While marine engines capable of utilising LNG as a fuel have been used in the LNG carrier industry for decades, the first non-LNG carrier vessel - the LNG-fuelled ferry GLUTRA with gas engines and storage - came into service in 2000, in Norway. As of December 2016 there were 97 LNG-fuelled ships in operation, mostly smaller vessels such as ferries, operating extensively in the ECAs of north west Europe and North America.
As of December 2016 there were 91 LNG-fuelled ships on order. There were also approximately another 70 LNG-ready ships either in service or on order.
There were also approximately another 70 LNG-ready ships either in service or on order. These vessels are designed for a streamlined conversion from conventional fuels to LNG when the time is deemed right. The existing order book is showing a growing number of deep-sea vessels including cruise ships, container vessels and bulk carriers being built to LNG dual-fuel standards.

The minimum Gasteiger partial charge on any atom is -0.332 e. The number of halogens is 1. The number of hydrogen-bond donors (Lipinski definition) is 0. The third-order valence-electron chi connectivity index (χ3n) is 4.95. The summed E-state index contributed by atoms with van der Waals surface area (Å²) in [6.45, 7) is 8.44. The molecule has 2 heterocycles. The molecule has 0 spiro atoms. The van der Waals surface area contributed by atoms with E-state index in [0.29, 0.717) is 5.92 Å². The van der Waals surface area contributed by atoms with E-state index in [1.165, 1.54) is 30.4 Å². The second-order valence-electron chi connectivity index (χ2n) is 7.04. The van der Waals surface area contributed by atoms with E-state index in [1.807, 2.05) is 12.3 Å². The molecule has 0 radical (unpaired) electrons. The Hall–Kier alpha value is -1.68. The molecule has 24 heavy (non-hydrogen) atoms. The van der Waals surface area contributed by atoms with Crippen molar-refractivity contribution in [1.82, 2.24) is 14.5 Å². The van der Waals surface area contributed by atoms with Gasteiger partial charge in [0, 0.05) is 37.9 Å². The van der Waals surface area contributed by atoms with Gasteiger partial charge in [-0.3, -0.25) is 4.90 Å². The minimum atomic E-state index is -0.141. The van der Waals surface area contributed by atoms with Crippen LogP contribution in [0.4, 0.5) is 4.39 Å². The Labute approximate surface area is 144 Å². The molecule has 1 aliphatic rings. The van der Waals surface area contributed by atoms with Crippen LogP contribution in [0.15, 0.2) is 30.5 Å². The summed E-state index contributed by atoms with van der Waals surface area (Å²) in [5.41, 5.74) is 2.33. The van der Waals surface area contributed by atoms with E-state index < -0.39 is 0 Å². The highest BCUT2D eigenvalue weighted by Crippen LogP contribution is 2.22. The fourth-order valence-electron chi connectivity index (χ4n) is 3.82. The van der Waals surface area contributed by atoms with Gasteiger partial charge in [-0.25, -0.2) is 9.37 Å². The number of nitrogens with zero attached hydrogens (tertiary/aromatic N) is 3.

The world’s first dual-fuelled container vessels entered service in late 2015 for TOTE Maritime in the trade between the U.S. and Puerto Rico. Since their introduction they have been running on LNG for a vast majority of their operating hours. These vessels again prove that the technology works safely and effectively.